On summer nights the air in Barcelona is thick, densely warm. Carnival sounds dart around alley corners, the unlit alleys are dark with shadows. There is a sense of the jungle. Talabot’s debut album, fin, emerges out of the jungle with oozing tropicalia and cicadas behind the opening track, at once inviting dance and hinting at danger. There is a certain amount of danger on these tracks. Talabot’s sound is hard to locate, almost dismisses location. It’s house music, yes, and it’s deep, but it’s also expertly crafted around mournful pop structures, chanting, submerged vocals and insistent techno pulses.
These are precise tracks. The attention to detail, however, gives way to structure of the songs behind these tracks. Or, perhaps, the attention is on the detail of what is behind the songs. These tracks sound like the edges, the corners of pop songs, focused on with minute attention. Talabot’s sonic pallet is therefore bewildering, but subtle: the hints of the tropical, the analogue wooziness, and the incisive, mechanical digital. But there is almost a lo-fi aesthetic to this craft. Hints of glitch irrupt into the structures.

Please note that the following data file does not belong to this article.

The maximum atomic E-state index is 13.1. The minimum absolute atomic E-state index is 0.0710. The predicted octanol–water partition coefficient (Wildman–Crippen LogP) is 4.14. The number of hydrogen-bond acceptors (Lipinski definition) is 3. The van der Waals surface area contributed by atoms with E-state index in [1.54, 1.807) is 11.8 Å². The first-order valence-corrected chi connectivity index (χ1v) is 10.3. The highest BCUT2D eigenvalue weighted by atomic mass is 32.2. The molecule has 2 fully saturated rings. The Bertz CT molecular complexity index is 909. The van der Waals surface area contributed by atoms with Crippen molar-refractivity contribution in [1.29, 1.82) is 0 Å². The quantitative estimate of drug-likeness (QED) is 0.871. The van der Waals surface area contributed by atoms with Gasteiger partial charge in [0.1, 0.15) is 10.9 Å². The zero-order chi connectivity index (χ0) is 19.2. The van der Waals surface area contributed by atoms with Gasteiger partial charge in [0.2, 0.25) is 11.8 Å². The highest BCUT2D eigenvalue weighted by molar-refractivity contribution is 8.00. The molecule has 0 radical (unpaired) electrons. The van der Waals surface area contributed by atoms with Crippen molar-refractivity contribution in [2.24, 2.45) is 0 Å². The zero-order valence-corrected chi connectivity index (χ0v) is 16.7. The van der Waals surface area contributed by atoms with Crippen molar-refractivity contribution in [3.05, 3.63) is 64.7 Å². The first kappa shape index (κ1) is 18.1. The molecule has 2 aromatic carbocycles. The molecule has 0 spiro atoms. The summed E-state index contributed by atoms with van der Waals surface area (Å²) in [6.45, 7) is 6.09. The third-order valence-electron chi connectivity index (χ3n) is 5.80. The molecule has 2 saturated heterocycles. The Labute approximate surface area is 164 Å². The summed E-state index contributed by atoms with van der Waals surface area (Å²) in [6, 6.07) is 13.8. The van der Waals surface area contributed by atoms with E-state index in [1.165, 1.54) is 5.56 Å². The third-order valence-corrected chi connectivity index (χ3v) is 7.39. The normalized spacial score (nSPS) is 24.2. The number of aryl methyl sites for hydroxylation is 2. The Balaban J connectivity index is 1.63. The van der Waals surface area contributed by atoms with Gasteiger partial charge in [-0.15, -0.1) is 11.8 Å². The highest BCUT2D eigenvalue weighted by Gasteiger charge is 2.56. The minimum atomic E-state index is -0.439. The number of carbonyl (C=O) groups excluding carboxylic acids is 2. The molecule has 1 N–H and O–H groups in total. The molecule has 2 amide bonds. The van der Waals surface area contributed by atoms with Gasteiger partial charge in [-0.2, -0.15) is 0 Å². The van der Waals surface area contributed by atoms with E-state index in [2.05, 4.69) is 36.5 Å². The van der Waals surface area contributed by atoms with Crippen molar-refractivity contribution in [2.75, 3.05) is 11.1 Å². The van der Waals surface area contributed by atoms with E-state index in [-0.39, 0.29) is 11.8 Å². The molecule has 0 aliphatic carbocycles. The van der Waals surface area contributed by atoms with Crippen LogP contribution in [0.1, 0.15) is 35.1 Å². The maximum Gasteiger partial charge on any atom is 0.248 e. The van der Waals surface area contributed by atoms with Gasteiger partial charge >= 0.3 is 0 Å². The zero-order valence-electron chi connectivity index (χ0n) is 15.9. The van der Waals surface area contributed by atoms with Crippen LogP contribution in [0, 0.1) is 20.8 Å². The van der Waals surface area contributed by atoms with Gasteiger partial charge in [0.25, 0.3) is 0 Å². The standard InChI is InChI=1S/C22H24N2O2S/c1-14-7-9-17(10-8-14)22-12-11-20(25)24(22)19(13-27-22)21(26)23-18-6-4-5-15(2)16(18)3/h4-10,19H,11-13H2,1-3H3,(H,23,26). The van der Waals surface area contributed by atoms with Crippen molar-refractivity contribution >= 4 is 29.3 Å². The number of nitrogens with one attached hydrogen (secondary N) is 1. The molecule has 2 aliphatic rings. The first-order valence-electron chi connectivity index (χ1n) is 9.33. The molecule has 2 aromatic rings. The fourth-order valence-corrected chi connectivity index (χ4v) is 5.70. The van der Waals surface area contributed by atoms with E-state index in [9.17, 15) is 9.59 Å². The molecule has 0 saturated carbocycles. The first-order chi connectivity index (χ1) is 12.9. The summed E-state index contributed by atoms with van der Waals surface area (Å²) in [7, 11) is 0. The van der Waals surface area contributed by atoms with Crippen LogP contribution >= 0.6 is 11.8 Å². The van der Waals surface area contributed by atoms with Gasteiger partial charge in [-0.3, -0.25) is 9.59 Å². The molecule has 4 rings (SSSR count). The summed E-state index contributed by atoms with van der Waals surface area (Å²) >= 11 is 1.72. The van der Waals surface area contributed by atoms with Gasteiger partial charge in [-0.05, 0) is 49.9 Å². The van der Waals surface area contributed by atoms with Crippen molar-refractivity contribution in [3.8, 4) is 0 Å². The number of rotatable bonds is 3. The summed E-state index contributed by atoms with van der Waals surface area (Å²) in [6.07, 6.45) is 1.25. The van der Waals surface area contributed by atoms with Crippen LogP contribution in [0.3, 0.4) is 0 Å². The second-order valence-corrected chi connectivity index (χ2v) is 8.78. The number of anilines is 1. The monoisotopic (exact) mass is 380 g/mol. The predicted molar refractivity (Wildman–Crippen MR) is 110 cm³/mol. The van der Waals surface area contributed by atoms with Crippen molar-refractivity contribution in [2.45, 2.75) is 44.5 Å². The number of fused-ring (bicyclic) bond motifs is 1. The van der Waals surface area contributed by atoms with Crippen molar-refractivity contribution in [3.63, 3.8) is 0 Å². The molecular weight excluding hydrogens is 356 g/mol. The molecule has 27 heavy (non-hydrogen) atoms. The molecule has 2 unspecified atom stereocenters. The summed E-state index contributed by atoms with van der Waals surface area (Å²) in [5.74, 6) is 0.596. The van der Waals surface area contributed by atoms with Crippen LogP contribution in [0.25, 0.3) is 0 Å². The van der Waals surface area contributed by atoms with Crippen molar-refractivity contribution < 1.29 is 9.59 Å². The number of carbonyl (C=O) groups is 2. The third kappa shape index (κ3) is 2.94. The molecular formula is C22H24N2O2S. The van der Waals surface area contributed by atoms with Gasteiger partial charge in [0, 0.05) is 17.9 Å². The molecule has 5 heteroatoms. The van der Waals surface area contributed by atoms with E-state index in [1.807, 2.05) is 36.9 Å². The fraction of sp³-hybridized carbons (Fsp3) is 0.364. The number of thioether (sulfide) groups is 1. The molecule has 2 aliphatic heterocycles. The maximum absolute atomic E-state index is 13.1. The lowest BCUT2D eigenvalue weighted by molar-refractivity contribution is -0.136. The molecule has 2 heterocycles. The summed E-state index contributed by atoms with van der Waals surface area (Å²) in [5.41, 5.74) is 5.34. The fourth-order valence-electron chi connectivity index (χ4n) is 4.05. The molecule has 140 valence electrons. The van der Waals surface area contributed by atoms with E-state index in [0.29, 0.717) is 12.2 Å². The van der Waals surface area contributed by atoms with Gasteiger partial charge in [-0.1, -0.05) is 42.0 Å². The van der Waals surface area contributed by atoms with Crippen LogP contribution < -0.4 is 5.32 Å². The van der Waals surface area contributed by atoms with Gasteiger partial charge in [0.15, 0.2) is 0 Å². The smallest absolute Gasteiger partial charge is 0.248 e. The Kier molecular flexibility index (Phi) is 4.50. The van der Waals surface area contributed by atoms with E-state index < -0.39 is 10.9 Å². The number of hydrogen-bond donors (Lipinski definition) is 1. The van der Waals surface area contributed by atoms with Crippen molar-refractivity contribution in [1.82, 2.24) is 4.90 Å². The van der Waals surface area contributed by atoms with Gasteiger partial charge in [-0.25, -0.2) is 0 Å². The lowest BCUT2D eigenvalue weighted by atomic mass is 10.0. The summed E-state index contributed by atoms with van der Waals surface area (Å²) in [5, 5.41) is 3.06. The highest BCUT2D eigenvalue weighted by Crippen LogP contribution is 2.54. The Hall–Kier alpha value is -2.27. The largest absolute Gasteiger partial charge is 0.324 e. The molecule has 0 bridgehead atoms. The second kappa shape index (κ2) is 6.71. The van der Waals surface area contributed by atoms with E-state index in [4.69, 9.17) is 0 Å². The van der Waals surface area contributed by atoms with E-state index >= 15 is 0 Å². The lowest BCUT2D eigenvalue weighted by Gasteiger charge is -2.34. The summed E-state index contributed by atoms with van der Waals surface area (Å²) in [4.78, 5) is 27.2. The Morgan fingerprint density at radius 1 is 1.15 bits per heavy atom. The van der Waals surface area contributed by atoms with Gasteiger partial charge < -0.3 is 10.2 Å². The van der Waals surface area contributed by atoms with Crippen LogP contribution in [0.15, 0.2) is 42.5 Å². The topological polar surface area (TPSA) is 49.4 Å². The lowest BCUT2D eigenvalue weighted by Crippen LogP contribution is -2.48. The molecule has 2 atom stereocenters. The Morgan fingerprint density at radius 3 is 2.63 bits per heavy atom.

Talabot hints at danger. The tracks are positioned like the shadows of songs, and the songs fall into those shadows. The opening ‘Depak Ine’ is certainly a highlight. The track is crafted around expanding layers, combining sounds in a kind of alchemy. This aesthetic is carried on throughout the album, but the style shifts mercurially. The album seems to undo itself, in this way, with each track taking off from the last, but somehow erasing it. The tracks refuse to combine. This lack of harmony is not detrimental to the overall effect. There appears to be an attempt at hints of violence which leaks into the songs by these shadowy, glitch moments, and in this refusal to focus on a style. The disco beat which opens ‘When the Past was Present’, for example, relents to the pressure of the house rhythm which emerges in the track. The next track, ‘H.O.R.S.E’ then shudders in with quivering percussion and bass; from which ooze somehow emerges a harmonic, energetic melody, the gesture of a song. And the result is disorientating, almost violent, but – like the whole album – somehow perfectly, excitingly, and brilliantly danceable.